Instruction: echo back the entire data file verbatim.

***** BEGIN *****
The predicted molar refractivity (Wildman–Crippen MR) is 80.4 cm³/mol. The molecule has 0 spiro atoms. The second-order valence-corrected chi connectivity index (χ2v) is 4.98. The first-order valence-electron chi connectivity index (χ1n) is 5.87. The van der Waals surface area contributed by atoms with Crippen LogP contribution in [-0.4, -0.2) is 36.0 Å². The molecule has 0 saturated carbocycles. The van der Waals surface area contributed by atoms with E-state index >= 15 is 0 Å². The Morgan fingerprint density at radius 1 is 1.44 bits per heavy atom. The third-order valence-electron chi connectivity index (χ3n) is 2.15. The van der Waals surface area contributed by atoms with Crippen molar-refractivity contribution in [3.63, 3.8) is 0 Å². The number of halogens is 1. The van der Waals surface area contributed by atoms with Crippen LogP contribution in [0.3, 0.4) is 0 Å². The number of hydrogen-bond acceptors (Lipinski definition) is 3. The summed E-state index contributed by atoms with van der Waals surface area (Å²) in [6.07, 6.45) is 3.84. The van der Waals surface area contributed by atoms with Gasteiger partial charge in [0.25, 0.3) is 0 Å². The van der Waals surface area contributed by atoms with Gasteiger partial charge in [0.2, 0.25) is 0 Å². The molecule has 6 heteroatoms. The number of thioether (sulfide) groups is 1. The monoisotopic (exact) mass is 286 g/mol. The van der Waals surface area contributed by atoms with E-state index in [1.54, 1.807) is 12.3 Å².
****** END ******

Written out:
The predicted molar refractivity (Wildman–Crippen MR) is 80.4 cm³/mol. The molecule has 0 spiro atoms. The second-order valence-corrected chi connectivity index (χ2v) is 4.98. The first-order valence-electron chi connectivity index (χ1n) is 5.87. The van der Waals surface area contributed by atoms with Crippen LogP contribution in [-0.4, -0.2) is 36.0 Å². The molecule has 0 saturated carbocycles. The van der Waals surface area contributed by atoms with E-state index >= 15 is 0 Å². The Morgan fingerprint density at radius 1 is 1.44 bits per heavy atom. The third-order valence-electron chi connectivity index (χ3n) is 2.15. The van der Waals surface area contributed by atoms with Crippen molar-refractivity contribution in [3.63, 3.8) is 0 Å². The number of halogens is 1. The van der Waals surface area contributed by atoms with Crippen LogP contribution in [0.3, 0.4) is 0 Å². The number of hydrogen-bond acceptors (Lipinski definition) is 3. The summed E-state index contributed by atoms with van der Waals surface area (Å²) in [6.07, 6.45) is 3.84. The van der Waals surface area contributed by atoms with Gasteiger partial charge in [0.25, 0.3) is 0 Å². The van der Waals surface area contributed by atoms with Gasteiger partial charge in [0.2, 0.25) is 0 Å². The molecule has 6 heteroatoms. The number of thioether (sulfide) groups is 1. The monoisotopic (exact) mass is 286 g/mol. The van der Waals surface area contributed by atoms with E-state index in [1.54, 1.807) is 12.3 Å².